An artist of the spoken word, David Gonzalez, a nationally acclaimed storyteller and performer, spent a week in residence at Michigan State University. With support from the College of Arts & Letters, he inspired community members from ages 4 to 94 to tell their stories and showcase their creativity.
The general theme for the week was the power of the word in an exploration of identity, with a particular focus on the Latino community and culture.
“It’s been wonderful because the Latino community is often a marginalized and forgotten community in some ways when it comes to higher education,” Gonzalez said.
This is the second year in a row Gonzalez has visited Michigan State University and the local community.
“Last year it was more about me as a performing artist and as an entertainer,” said Gonzalez, who also is a musician, poet, actor, and writer. “This year it was about getting folks engaged and exploring their own creativity.”
During Gonzalez’s visit last week, he met with students at Lansing School District’s Averill Elementary School and Eastern High School, as well as Michigan State University. He also spent four days with senior citizens at Cristo Rey Community Center in Lansing. The common message among all age groups was the celebration of language and the power to communicate.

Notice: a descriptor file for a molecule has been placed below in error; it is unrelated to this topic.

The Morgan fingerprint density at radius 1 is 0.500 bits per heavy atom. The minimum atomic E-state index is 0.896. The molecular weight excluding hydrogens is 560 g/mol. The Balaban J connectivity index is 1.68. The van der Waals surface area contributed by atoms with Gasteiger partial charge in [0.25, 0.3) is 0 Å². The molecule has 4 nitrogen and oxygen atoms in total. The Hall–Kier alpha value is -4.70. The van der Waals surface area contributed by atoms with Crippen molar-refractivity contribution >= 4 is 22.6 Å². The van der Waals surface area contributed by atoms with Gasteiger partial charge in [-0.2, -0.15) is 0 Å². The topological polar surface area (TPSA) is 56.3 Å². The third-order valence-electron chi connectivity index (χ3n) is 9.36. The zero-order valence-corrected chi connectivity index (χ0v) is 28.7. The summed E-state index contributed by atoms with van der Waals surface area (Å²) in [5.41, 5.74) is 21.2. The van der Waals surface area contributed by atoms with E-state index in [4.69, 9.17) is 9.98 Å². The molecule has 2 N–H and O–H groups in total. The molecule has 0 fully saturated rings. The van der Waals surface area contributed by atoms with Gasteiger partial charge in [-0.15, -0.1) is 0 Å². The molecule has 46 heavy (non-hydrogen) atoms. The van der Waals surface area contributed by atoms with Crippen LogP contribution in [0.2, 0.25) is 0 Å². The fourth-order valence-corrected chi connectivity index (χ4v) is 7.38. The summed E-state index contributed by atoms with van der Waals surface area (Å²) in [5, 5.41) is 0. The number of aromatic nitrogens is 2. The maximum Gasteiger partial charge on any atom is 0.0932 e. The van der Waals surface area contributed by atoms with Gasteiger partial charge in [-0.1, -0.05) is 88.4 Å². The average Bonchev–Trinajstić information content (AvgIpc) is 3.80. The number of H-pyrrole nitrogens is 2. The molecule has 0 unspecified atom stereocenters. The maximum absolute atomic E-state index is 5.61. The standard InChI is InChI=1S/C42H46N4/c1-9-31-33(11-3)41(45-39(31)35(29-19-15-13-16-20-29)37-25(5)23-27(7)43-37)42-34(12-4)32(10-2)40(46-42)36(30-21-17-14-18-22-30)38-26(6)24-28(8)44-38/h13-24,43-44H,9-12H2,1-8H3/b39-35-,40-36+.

“Hopefully, I’ve modeled the joy, excitement, and power that poetry and spoken word can bring to the world,” Gonzalez said.
To do this outreach, to create channels, to bring people like me and others to the places where folks live, now that makes a difference.
Sheila Contreras, associate dean of Diversity, Inclusion, and Community Engagement for the College of Arts & Letters, helped with outreach to the Lansing schools for Gonzalez’s visit.
“People like Sheila and others are digging channels out in the community and that’s good for everybody,” Gonzalez said. “The fact that the University and this College are developing ways to bring forward the stories, narratives, and creativity within the community, and to enrich and encourage the principals of humanism, well that is a really important gift, but more important, a righteous duty. When the university’s walls are too high, it’s not good for anyone.”
Gonzalez’s weeklong residency culminated with an open mic spoken word community event at the Wharton Center on April 15, in which the general public was invited to read and share their own stories and poetry. The event was sponsored by the College of Arts & Letters Diversity, Inclusion and Community Engagement, the MSU Federal Credit Union Institute for Arts & Creativity at Wharton Center, and MSU’s University Outreach and Engagement.
“The Wharton Center and this College are making a concerted effort to reach out to the Latino community, many of whom are living at or near the poverty line and can’t partake, or don’t know how to partake, in many of the cultural riches that the university offers,” Gonzalez said.
“To do this outreach, to create channels, to bring people like me and others to the places where folks live, now that makes a difference.”
April 21, 2016